Sunday, March 9, 2014

Dyslexia: Is it time to rethink or examine the diagnosis?

Some years ago, a student informed me that she was encountering a problem with my classes.

When asked to explain a little further, she told me that she had been diagnosed as dyslexic.

I asked if she could be a little more specific about the particular difficulties she was encountering.

Responding, “I can’t understand what you are talking about”, she explained that the ideas I was expressing were complex and she found them difficult to grasp.

I enquired how I might help her with this problem. She replied that she would welcome a single sheet of A4 for each lecture containing a set of bullet points that summarised the key points.

This anecdote exemplifies some of the confusion that surrounds “dyslexia”, a term used to describe a variety of problems. Researchers tend to describe as dyslexic all those who struggle to decode text.

Others, often clinicians, argue that only some poor decoders are dyslexic. Still others contend that decoding difficulty is but one part of a much broader dyslexic condition.

It is hardly surprising, therefore, that diagnosis is deemed to be highly subjective and lacking in scientific rigour. 

While special tests and symptom profiles are commonly used, there is no means of making a consistent and meaningful judgement.

As the list of so-called signs and symptoms is lengthy, most people reporting reading difficulties will demonstrate some of them.

Many such symptoms are found in good readers, and those diagnosed as dyslexic often differ substantially from one another.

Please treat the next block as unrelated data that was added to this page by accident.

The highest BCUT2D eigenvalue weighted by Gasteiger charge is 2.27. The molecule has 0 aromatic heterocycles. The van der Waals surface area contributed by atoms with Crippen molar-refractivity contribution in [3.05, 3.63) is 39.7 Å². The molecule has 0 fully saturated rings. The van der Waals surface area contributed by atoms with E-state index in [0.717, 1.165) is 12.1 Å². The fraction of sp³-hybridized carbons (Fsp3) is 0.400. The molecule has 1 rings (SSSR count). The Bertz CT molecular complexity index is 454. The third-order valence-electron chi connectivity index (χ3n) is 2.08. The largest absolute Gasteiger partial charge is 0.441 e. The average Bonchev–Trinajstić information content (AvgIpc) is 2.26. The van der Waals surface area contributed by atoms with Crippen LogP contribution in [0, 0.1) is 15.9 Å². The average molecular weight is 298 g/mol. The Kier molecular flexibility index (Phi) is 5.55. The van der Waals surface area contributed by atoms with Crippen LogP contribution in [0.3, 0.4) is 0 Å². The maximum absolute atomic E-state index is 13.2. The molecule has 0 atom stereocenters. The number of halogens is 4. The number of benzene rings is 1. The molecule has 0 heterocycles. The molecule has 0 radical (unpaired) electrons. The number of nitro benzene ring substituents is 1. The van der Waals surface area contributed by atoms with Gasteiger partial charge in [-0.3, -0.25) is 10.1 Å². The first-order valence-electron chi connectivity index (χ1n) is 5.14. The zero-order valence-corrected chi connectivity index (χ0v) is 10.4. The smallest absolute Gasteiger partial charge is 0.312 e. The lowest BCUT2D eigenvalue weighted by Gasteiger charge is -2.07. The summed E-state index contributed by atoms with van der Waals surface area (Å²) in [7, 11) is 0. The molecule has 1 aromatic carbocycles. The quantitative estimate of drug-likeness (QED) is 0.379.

Many clinicians still employ IQ tests as a basis for diagnosis, even though this practice has been discreditted and no longer has any scientific support.

Meanwhile, research studies in neuroscience and genetics, often used by proponents to justify the dyslexia construct, are typically conducted with poor decoders (not a so-called dyslexic subgroup), and currently offer no additional diagnostic information.

The key problem is that dyslexia diagnoses have moved far away from their original focus (severe reading difficulty) to incorporate an ever-increasing range of cognitive and self-regulatory deficits including poor working memory, processing speed limitations, attention/concentration problems, difficulties in analysing and synthesising complex information, and in organising and expressing ideas.

For any students who struggle to cope with academic demands for such reasons, there are obvious equity issues within our highly competitive higher education sector between those who are diagnosed dyslexic and those who are not and, instead, are considered to be academically weaker performers.

Read the full article here

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